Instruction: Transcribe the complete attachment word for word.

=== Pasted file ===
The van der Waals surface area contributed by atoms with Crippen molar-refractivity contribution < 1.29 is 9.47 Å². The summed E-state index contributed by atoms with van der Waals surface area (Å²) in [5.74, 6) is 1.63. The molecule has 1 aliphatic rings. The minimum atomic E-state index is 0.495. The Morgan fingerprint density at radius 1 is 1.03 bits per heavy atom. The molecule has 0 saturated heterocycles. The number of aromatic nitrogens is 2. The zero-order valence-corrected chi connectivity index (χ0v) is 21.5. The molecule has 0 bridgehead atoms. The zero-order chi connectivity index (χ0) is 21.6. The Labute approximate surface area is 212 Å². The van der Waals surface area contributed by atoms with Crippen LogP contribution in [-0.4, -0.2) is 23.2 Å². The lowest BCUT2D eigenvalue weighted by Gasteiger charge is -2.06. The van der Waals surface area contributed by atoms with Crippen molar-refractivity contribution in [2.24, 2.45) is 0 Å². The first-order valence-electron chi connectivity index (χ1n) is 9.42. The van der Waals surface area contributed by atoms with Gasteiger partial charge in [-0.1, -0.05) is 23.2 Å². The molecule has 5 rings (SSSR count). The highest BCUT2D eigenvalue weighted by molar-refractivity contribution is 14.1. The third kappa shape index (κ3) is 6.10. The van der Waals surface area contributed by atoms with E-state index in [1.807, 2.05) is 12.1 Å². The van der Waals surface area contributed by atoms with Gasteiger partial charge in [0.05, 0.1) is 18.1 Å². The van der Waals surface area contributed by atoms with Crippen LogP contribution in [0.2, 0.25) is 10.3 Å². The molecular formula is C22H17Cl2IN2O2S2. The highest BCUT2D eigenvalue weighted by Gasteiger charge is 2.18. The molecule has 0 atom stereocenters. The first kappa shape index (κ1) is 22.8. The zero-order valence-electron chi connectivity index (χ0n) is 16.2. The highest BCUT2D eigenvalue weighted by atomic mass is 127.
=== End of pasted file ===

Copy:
The van der Waals surface area contributed by atoms with Crippen molar-refractivity contribution < 1.29 is 9.47 Å². The summed E-state index contributed by atoms with van der Waals surface area (Å²) in [5.74, 6) is 1.63. The molecule has 1 aliphatic rings. The minimum atomic E-state index is 0.495. The Morgan fingerprint density at radius 1 is 1.03 bits per heavy atom. The molecule has 0 saturated heterocycles. The number of aromatic nitrogens is 2. The zero-order valence-corrected chi connectivity index (χ0v) is 21.5. The molecule has 0 bridgehead atoms. The zero-order chi connectivity index (χ0) is 21.6. The Labute approximate surface area is 212 Å². The van der Waals surface area contributed by atoms with Crippen LogP contribution in [-0.4, -0.2) is 23.2 Å². The lowest BCUT2D eigenvalue weighted by Gasteiger charge is -2.06. The van der Waals surface area contributed by atoms with Crippen molar-refractivity contribution in [2.24, 2.45) is 0 Å². The first-order valence-electron chi connectivity index (χ1n) is 9.42. The van der Waals surface area contributed by atoms with Gasteiger partial charge in [-0.1, -0.05) is 23.2 Å². The molecule has 5 rings (SSSR count). The highest BCUT2D eigenvalue weighted by molar-refractivity contribution is 14.1. The third kappa shape index (κ3) is 6.10. The van der Waals surface area contributed by atoms with E-state index in [1.807, 2.05) is 12.1 Å². The van der Waals surface area contributed by atoms with Gasteiger partial charge in [0.05, 0.1) is 18.1 Å². The van der Waals surface area contributed by atoms with Crippen LogP contribution in [0.2, 0.25) is 10.3 Å². The molecular formula is C22H17Cl2IN2O2S2. The highest BCUT2D eigenvalue weighted by Gasteiger charge is 2.18. The molecule has 0 atom stereocenters. The first kappa shape index (κ1) is 22.8. The zero-order valence-electron chi connectivity index (χ0n) is 16.2. The highest BCUT2D eigenvalue weighted by atomic mass is 127.